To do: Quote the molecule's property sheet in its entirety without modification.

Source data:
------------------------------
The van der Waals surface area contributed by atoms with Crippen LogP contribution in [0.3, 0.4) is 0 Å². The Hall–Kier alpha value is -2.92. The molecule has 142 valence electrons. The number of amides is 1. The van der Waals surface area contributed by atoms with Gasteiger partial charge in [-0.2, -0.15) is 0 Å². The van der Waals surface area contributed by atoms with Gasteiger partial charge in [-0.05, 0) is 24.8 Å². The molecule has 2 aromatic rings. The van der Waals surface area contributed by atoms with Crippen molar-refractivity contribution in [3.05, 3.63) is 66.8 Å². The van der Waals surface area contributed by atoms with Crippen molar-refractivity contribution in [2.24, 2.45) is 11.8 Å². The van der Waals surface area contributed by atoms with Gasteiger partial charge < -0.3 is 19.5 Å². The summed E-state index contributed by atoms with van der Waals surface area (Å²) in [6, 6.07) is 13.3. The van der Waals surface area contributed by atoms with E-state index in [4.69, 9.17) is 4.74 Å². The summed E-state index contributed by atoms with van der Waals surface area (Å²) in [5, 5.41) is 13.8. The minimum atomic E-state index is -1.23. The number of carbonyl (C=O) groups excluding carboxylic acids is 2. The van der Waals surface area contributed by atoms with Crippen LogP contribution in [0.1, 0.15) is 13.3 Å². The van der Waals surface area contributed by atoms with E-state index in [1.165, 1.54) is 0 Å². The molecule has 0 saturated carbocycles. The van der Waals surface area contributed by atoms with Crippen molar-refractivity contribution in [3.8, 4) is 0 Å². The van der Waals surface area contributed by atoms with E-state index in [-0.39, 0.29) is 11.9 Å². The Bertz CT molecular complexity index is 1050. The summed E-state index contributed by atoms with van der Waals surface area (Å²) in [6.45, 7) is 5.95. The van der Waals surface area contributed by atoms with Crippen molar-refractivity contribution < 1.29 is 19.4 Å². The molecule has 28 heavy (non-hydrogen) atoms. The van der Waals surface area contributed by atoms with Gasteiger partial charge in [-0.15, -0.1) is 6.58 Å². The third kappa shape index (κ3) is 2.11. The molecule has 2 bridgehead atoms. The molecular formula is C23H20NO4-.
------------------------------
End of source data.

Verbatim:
The van der Waals surface area contributed by atoms with Crippen LogP contribution in [0.3, 0.4) is 0 Å². The Hall–Kier alpha value is -2.92. The molecule has 142 valence electrons. The number of amides is 1. The van der Waals surface area contributed by atoms with Gasteiger partial charge in [-0.2, -0.15) is 0 Å². The van der Waals surface area contributed by atoms with Gasteiger partial charge in [-0.05, 0) is 24.8 Å². The molecule has 2 aromatic rings. The van der Waals surface area contributed by atoms with Crippen molar-refractivity contribution in [3.05, 3.63) is 66.8 Å². The van der Waals surface area contributed by atoms with Crippen molar-refractivity contribution in [2.24, 2.45) is 11.8 Å². The van der Waals surface area contributed by atoms with Gasteiger partial charge < -0.3 is 19.5 Å². The summed E-state index contributed by atoms with van der Waals surface area (Å²) in [6, 6.07) is 13.3. The van der Waals surface area contributed by atoms with E-state index in [4.69, 9.17) is 4.74 Å². The summed E-state index contributed by atoms with van der Waals surface area (Å²) in [5, 5.41) is 13.8. The minimum atomic E-state index is -1.23. The number of carbonyl (C=O) groups excluding carboxylic acids is 2. The van der Waals surface area contributed by atoms with Crippen LogP contribution in [0.1, 0.15) is 13.3 Å². The van der Waals surface area contributed by atoms with E-state index in [1.165, 1.54) is 0 Å². The molecule has 0 saturated carbocycles. The van der Waals surface area contributed by atoms with Crippen molar-refractivity contribution in [3.8, 4) is 0 Å². The van der Waals surface area contributed by atoms with E-state index in [-0.39, 0.29) is 11.9 Å². The Bertz CT molecular complexity index is 1050. The summed E-state index contributed by atoms with van der Waals surface area (Å²) in [6.45, 7) is 5.95. The van der Waals surface area contributed by atoms with Crippen molar-refractivity contribution < 1.29 is 19.4 Å². The molecule has 28 heavy (non-hydrogen) atoms. The van der Waals surface area contributed by atoms with Gasteiger partial charge in [-0.15, -0.1) is 6.58 Å². The third kappa shape index (κ3) is 2.11. The molecule has 2 bridgehead atoms. The molecular formula is C23H20NO4-.